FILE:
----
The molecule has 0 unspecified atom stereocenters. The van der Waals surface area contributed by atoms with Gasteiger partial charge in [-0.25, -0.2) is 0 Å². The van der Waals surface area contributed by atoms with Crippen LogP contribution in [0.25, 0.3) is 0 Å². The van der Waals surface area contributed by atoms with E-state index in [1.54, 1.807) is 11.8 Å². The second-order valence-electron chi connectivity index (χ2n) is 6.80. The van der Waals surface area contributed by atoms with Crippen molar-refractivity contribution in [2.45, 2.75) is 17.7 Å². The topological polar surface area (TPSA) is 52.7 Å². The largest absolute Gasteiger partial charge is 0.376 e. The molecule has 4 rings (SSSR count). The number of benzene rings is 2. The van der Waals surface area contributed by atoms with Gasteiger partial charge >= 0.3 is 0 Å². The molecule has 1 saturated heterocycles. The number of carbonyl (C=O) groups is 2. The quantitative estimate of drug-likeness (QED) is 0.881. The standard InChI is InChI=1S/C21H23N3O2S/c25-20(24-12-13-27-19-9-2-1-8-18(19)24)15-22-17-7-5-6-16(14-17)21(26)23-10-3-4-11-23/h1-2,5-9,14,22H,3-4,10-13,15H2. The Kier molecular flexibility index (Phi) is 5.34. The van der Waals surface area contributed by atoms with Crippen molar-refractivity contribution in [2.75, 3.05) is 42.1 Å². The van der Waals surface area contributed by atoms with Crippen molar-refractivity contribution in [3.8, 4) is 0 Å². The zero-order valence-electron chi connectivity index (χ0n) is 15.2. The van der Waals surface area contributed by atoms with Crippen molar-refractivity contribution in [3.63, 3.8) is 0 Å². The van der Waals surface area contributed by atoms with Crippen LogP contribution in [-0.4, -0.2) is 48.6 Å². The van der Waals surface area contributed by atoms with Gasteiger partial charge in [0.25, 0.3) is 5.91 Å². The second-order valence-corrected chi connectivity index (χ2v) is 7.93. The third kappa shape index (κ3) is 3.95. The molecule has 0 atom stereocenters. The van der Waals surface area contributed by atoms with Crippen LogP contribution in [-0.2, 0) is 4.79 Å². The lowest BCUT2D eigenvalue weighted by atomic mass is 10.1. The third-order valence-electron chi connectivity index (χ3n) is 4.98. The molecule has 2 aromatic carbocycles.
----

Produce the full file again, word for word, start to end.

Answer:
The molecule has 0 unspecified atom stereocenters. The van der Waals surface area contributed by atoms with Gasteiger partial charge in [-0.25, -0.2) is 0 Å². The van der Waals surface area contributed by atoms with Crippen LogP contribution in [0.25, 0.3) is 0 Å². The van der Waals surface area contributed by atoms with E-state index in [1.54, 1.807) is 11.8 Å². The second-order valence-electron chi connectivity index (χ2n) is 6.80. The van der Waals surface area contributed by atoms with Crippen molar-refractivity contribution in [2.45, 2.75) is 17.7 Å². The topological polar surface area (TPSA) is 52.7 Å². The largest absolute Gasteiger partial charge is 0.376 e. The molecule has 4 rings (SSSR count). The number of benzene rings is 2. The van der Waals surface area contributed by atoms with Gasteiger partial charge >= 0.3 is 0 Å². The molecule has 1 saturated heterocycles. The number of carbonyl (C=O) groups is 2. The quantitative estimate of drug-likeness (QED) is 0.881. The standard InChI is InChI=1S/C21H23N3O2S/c25-20(24-12-13-27-19-9-2-1-8-18(19)24)15-22-17-7-5-6-16(14-17)21(26)23-10-3-4-11-23/h1-2,5-9,14,22H,3-4,10-13,15H2. The Kier molecular flexibility index (Phi) is 5.34. The van der Waals surface area contributed by atoms with Crippen molar-refractivity contribution in [2.75, 3.05) is 42.1 Å². The van der Waals surface area contributed by atoms with Crippen molar-refractivity contribution in [3.8, 4) is 0 Å². The zero-order valence-electron chi connectivity index (χ0n) is 15.2. The van der Waals surface area contributed by atoms with Crippen molar-refractivity contribution in [3.63, 3.8) is 0 Å². The van der Waals surface area contributed by atoms with Crippen LogP contribution in [-0.4, -0.2) is 48.6 Å². The van der Waals surface area contributed by atoms with Gasteiger partial charge in [0.25, 0.3) is 5.91 Å². The second-order valence-corrected chi connectivity index (χ2v) is 7.93. The third kappa shape index (κ3) is 3.95. The molecule has 0 atom stereocenters. The van der Waals surface area contributed by atoms with Crippen LogP contribution in [-0.2, 0) is 4.79 Å². The lowest BCUT2D eigenvalue weighted by atomic mass is 10.1. The third-order valence-electron chi connectivity index (χ3n) is 4.98. The molecule has 2 aromatic carbocycles.